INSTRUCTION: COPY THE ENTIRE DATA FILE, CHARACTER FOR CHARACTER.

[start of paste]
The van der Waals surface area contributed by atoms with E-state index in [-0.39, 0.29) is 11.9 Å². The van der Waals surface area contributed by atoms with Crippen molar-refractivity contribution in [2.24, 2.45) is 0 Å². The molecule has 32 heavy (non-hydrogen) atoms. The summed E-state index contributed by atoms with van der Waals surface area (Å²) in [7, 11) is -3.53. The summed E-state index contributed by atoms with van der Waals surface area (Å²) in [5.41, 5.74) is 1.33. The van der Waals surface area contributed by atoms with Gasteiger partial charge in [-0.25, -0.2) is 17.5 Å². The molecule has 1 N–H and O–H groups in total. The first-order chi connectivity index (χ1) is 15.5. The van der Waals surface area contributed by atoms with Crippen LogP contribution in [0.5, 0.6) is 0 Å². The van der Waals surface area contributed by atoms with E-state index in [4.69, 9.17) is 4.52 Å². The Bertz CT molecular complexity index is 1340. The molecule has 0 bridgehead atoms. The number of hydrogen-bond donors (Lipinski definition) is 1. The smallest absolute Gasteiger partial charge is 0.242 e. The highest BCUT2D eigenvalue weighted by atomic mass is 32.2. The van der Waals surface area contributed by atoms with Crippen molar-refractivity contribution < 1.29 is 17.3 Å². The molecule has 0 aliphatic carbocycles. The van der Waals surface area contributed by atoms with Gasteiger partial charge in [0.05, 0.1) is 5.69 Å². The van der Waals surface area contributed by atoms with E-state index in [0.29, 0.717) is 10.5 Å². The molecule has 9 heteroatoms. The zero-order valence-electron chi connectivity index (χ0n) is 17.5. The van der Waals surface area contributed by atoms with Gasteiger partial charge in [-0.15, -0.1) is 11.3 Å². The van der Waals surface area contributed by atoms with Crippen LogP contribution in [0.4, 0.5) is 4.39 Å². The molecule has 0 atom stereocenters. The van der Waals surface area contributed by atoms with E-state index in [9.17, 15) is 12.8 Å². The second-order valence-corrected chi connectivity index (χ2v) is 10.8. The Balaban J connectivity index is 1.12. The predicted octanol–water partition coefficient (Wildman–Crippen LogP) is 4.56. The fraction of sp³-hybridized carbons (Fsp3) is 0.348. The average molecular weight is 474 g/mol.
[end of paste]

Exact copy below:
The van der Waals surface area contributed by atoms with E-state index in [-0.39, 0.29) is 11.9 Å². The van der Waals surface area contributed by atoms with Crippen molar-refractivity contribution in [2.24, 2.45) is 0 Å². The molecule has 32 heavy (non-hydrogen) atoms. The summed E-state index contributed by atoms with van der Waals surface area (Å²) in [7, 11) is -3.53. The summed E-state index contributed by atoms with van der Waals surface area (Å²) in [5.41, 5.74) is 1.33. The van der Waals surface area contributed by atoms with Gasteiger partial charge in [-0.25, -0.2) is 17.5 Å². The molecule has 1 N–H and O–H groups in total. The first-order chi connectivity index (χ1) is 15.5. The van der Waals surface area contributed by atoms with Crippen LogP contribution in [0.5, 0.6) is 0 Å². The van der Waals surface area contributed by atoms with E-state index in [4.69, 9.17) is 4.52 Å². The Bertz CT molecular complexity index is 1340. The molecule has 0 bridgehead atoms. The number of hydrogen-bond donors (Lipinski definition) is 1. The smallest absolute Gasteiger partial charge is 0.242 e. The highest BCUT2D eigenvalue weighted by atomic mass is 32.2. The van der Waals surface area contributed by atoms with Crippen molar-refractivity contribution < 1.29 is 17.3 Å². The molecule has 0 aliphatic carbocycles. The van der Waals surface area contributed by atoms with Gasteiger partial charge in [0.05, 0.1) is 5.69 Å². The van der Waals surface area contributed by atoms with E-state index in [0.29, 0.717) is 10.5 Å². The molecule has 9 heteroatoms. The zero-order valence-electron chi connectivity index (χ0n) is 17.5. The van der Waals surface area contributed by atoms with Gasteiger partial charge in [-0.15, -0.1) is 11.3 Å². The van der Waals surface area contributed by atoms with Crippen LogP contribution in [0.4, 0.5) is 4.39 Å². The molecule has 0 atom stereocenters. The van der Waals surface area contributed by atoms with E-state index in [9.17, 15) is 12.8 Å². The second-order valence-corrected chi connectivity index (χ2v) is 10.8. The Balaban J connectivity index is 1.12. The predicted octanol–water partition coefficient (Wildman–Crippen LogP) is 4.56. The fraction of sp³-hybridized carbons (Fsp3) is 0.348. The average molecular weight is 474 g/mol.